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An Introduction to Constitutional Law » The Civil Rights Cases

An introduction to Constitutional Law 100 Supreme Court cases everyone should know

Randy E. Barnett & Josh Blackman

Several years after Strauder was decided, federal prosecutors indicted the owners of segregated businesses across the country. Some of the cases involved “denying to persons of color the accommodations and privileges of an inn or hotel.” Contrary to common misconceptions, segregation was not limited to the Southern states. For example, Maguire’s theater in San Francisco “refus[ed] a colored person a seat in the dress circle.” And, the Grand Opera House in New York denied “another person, whose color is not stated, the full enjoyment of the accommodations.”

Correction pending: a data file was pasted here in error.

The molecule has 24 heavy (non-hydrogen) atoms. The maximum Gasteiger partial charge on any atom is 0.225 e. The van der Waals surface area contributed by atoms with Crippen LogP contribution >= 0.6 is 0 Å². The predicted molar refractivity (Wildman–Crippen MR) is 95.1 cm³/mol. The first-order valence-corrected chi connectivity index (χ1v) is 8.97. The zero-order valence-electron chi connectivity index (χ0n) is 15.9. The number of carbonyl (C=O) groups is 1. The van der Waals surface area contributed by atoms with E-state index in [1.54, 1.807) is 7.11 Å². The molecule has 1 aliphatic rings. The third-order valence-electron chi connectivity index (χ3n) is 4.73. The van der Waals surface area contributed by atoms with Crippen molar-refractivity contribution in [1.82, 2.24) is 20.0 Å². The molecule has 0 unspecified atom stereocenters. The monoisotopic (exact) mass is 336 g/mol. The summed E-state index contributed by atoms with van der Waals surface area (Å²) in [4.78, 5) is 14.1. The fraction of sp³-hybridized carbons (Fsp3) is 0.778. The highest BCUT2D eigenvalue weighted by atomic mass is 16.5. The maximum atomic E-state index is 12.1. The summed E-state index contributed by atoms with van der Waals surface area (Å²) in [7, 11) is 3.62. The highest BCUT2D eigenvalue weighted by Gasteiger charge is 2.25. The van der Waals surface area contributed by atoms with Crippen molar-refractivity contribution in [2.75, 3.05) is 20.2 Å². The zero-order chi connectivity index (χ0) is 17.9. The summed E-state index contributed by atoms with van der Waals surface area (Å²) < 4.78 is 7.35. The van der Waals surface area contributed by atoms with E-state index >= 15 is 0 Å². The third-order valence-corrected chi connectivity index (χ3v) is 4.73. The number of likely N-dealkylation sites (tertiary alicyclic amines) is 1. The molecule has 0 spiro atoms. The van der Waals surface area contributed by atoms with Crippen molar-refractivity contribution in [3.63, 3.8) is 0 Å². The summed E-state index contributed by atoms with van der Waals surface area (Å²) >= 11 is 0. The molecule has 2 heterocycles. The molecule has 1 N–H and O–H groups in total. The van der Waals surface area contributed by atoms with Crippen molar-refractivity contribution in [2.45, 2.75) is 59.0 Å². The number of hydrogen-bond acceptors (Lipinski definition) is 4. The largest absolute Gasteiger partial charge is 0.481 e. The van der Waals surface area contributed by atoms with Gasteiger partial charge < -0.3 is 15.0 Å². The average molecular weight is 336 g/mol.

In each prosecution, the business owner raised the same defense: The indictments were unconstitutional because Congress lacked the power to enact the Civil Rights Act of 1875. Each of these appeals was consolidated in a case known, fittingly, as the Civil Rights Cases. Eight years after it was enacted, eight Justices voted to declare unconstitutional the Civil Rights Act of 1875. Justice John Marshall Harlan was the lone dissenter.

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